'All that fame hath cost ...' : the response to fame of British women poets from 1770 to 1835 : a dissertation presented in partial fulfilment of the requirements for the degree of Doctor of Philosophy in English at Massey University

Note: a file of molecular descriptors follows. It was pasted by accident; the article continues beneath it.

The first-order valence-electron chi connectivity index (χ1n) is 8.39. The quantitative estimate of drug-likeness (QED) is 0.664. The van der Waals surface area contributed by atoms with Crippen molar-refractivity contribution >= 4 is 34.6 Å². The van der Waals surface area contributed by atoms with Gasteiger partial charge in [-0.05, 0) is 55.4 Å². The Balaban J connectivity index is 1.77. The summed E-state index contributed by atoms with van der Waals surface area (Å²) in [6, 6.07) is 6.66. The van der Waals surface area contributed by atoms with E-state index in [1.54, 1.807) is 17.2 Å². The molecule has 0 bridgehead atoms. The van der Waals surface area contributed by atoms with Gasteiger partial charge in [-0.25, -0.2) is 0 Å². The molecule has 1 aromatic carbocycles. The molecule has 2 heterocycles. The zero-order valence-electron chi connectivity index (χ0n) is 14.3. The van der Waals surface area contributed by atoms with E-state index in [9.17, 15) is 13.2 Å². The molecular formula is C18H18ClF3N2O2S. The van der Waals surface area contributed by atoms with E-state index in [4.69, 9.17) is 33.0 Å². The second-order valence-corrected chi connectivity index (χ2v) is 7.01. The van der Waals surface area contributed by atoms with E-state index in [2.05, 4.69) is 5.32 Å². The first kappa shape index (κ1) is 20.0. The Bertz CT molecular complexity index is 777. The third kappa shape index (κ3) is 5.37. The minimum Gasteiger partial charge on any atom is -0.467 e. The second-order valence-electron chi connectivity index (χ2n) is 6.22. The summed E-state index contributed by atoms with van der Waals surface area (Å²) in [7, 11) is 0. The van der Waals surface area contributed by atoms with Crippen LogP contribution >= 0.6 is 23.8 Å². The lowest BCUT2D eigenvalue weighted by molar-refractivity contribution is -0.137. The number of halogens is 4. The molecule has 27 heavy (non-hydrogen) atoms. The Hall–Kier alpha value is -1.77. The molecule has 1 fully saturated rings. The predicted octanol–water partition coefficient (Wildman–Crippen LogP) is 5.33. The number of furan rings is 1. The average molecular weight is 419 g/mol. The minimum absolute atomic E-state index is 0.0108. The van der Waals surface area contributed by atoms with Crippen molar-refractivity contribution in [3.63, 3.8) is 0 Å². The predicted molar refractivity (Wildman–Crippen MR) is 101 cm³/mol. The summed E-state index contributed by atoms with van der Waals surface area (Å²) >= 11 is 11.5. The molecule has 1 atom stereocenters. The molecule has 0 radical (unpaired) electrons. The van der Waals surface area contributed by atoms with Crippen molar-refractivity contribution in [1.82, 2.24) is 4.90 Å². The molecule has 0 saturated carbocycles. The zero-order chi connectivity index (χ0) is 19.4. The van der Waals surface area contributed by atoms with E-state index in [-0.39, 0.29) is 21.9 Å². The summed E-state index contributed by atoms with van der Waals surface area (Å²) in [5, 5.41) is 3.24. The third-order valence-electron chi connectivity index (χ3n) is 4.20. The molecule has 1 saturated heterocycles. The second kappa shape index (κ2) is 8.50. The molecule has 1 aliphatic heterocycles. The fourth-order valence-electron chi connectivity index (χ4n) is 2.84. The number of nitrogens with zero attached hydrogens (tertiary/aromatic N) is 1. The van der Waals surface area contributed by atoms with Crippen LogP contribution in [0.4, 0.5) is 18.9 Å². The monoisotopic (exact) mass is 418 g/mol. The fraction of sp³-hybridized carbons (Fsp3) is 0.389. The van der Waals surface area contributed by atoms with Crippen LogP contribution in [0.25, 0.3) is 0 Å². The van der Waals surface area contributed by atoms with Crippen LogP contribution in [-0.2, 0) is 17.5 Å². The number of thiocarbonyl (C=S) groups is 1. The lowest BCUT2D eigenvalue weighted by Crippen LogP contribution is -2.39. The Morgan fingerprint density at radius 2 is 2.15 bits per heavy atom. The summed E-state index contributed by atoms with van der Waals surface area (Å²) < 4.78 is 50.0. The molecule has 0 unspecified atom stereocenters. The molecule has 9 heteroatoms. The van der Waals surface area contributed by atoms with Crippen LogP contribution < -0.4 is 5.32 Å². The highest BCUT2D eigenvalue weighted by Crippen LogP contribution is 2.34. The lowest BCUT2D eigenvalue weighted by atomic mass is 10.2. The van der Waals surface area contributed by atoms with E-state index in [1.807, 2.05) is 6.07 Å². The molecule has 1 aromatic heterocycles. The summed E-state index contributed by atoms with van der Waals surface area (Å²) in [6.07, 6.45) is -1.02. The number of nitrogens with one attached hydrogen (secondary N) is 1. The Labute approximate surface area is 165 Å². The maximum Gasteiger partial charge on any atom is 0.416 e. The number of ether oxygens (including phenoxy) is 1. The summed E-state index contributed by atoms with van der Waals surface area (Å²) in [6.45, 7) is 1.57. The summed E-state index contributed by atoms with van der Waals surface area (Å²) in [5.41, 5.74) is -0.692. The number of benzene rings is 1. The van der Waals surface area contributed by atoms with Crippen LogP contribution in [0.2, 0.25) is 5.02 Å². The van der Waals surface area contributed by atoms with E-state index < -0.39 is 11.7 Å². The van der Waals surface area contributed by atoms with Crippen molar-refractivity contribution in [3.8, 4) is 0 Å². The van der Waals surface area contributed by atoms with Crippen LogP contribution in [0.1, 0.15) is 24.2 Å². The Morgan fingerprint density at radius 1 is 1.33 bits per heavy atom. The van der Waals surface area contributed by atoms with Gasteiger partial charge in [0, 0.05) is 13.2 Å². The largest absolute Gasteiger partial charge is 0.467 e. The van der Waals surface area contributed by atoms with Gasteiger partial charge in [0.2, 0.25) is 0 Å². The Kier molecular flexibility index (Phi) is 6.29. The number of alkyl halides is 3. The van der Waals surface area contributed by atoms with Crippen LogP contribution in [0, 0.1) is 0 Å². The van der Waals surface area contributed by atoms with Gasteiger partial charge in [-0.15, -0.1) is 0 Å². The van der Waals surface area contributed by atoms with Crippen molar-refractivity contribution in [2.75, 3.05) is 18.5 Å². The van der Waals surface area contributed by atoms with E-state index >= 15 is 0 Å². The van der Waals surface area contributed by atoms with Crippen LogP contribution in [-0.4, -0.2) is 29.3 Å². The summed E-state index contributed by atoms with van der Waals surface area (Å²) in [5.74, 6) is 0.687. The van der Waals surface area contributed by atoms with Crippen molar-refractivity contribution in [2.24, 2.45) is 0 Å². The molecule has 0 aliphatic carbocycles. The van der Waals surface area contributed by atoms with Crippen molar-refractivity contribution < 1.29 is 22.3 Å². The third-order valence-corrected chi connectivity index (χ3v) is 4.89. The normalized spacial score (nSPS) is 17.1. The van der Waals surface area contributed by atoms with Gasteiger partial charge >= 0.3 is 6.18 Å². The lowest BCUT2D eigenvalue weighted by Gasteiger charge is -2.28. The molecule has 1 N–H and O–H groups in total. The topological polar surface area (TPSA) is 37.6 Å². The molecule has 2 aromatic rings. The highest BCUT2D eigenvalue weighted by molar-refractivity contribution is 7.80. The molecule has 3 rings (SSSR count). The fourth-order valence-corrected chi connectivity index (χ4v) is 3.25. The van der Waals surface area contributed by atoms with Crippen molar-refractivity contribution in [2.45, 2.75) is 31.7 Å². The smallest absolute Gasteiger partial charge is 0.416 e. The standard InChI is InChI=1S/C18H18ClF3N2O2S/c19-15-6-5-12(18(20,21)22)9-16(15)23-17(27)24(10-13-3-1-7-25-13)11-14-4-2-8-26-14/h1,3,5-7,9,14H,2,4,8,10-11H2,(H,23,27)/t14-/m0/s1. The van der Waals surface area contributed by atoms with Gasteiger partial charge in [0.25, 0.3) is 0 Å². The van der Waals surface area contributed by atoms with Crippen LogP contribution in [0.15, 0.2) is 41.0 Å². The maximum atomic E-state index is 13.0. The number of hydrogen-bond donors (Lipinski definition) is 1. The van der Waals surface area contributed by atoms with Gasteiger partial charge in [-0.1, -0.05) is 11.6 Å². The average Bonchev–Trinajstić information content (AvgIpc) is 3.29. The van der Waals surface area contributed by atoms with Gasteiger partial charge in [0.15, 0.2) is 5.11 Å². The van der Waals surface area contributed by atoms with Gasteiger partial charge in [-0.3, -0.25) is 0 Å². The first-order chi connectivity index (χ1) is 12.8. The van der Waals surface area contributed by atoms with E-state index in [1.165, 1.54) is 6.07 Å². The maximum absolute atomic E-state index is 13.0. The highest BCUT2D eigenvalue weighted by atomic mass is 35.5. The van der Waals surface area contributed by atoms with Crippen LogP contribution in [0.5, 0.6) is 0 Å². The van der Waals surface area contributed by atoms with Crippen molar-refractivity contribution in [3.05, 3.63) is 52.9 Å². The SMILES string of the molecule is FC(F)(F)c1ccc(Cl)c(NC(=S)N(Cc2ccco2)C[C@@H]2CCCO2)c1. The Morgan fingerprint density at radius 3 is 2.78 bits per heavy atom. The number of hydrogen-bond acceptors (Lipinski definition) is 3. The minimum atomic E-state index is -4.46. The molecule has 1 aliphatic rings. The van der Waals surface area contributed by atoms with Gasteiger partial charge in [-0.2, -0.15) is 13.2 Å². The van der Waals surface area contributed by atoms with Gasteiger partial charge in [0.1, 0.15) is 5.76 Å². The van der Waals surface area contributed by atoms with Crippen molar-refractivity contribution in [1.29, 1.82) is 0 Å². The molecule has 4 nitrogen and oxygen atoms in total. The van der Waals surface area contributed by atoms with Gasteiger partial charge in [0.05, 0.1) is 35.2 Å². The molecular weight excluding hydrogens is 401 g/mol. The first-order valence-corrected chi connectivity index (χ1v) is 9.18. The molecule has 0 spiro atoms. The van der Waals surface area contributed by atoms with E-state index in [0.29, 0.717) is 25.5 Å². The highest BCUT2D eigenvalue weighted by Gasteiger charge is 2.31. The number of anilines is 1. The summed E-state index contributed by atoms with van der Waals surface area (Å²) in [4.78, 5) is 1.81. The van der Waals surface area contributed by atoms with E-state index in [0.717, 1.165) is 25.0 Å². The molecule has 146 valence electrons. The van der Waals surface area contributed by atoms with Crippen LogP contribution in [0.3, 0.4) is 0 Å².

The years 1770 to 1835 produced a considerable number of famous women poets. They were famous at a time when there was a conflict between the ideology of the feminine and the implications of being a published woman poet. Looking in particular at the most successful female poets of the period, I trace the various ways in which they perceived and dealt with that conflict in their lives and their poetry. I argue that the women poets of the period were a diverse group and cannot be regarded as homogeneous, and as such they responded to fame differently. They did, however, share some of the same ideological pressures, and I contend that they all found fame more or less burdensome. In my first chapter I establish the socio-historical conditions in which the women poets were working, with particular reference to the position of poetry during the period. In my second chapter I examine the women poets (More, Barbauld, Seward, and Williams) who were directly influenced by the Bluestocking group, looking at their experience of fame and how fame is treated in their poetry. My third chapter focuses on the most successful women poets of the 1790s -- Smith, Yearsley, and Robinson. In my fourth chapter I look at the effect that the instability of the 1790s had on the later women poets. I also investigate how fame appears in the works of some of the lesser-known, and some of the more conservative, women poets, as well as considering the important figure of Joanna Baillie. My final two chapters concentrate on the two most famous women poets of the period, Felicia Hemans and Letitia Landon respectively. I examine the impact of their phenomenal fame on their lives and trace their poetry's concern with the effects of fame on a woman.